BOMBING OF HELSINKI.  Finland. Russo-Finnish War. 1939.  On 30 November 1939 the Union of Soviet Socialist Republics achieved surprise by opening its attack on Finland with a two wave strategic bombing attack on the capital, Helsinki.  At 0920 the first wave attacked the Helsinki airport; approximately one hour later a second attack wave hit the port and the railroad station.  After their bombs were released, the Soviet aircraft conducted low level strafing attacks over the city.  These were classic attacks on the population; Helsinki had no air defense system, and the Finnish Air Force, although highly competent, was very limited in numbers of available fighter aircraft.

Bombing accuracy was abysmally bad - one hanger on the airfield was hit, bombs hit the square in front of the train station, and one bomb hit the Soviet legation's building.  Although weather is reported as having been clear, and attacks were delivered from low altitude without any opposition, no target of military or industrial significance was hit.  This lack of accuracy was not limited to the Soviet Air Force - see for example, similar accuracy problems in the bombing of Guernica and of Warsaw by the Luftwaffe.  Expectations that bombing attacks would destroy civilian morale received an early blow as Finnish civilians are reported to have ignored the attack.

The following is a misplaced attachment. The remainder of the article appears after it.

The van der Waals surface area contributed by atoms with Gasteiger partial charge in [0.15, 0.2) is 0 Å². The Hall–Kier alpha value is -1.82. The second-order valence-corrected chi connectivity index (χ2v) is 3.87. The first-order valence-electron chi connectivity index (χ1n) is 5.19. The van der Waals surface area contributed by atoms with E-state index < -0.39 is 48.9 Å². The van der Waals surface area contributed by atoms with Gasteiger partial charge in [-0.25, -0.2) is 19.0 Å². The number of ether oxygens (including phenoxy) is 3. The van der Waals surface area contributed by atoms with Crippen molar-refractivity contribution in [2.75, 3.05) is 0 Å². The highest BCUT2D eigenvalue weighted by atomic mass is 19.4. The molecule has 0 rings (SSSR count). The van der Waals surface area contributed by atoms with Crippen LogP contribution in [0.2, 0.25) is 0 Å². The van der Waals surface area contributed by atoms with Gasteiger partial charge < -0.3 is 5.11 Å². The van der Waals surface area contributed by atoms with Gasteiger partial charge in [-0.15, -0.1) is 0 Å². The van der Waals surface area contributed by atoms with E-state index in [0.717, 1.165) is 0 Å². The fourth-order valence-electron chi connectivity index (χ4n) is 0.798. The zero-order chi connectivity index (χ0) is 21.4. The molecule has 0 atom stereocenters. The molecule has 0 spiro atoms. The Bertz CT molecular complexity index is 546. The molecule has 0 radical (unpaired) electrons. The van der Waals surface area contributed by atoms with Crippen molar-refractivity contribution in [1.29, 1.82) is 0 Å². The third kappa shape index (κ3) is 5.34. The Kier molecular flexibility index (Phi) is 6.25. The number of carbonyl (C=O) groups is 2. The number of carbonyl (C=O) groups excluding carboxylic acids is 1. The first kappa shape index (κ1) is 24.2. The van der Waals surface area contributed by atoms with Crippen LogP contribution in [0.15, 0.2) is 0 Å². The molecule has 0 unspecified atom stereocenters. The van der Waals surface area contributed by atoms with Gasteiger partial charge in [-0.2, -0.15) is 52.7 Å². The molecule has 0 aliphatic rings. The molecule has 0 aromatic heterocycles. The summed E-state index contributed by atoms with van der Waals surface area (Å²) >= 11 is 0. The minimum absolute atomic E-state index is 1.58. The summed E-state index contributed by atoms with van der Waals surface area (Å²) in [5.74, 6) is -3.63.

During the remainder of the war, Finnish sources indicate the Soviets conducted 2075 aerial attacks that could be considered strategic.  Finland suffered 2600 civilian fatalities.  In the balance, Finnish anti-aircraft artillery and fighter aircraft claimed destruction of from 500 to 600 Soviet aircraft.

Sources: Mosier, John, Loyola University, The Blitzkrieg Myth: How Hitler and the Allies Misread the Strategic Realities of World War II, New York, New York, United States of America, HarperCollins Publishers, 2003.

Entry 03114 - posted 27 December 2003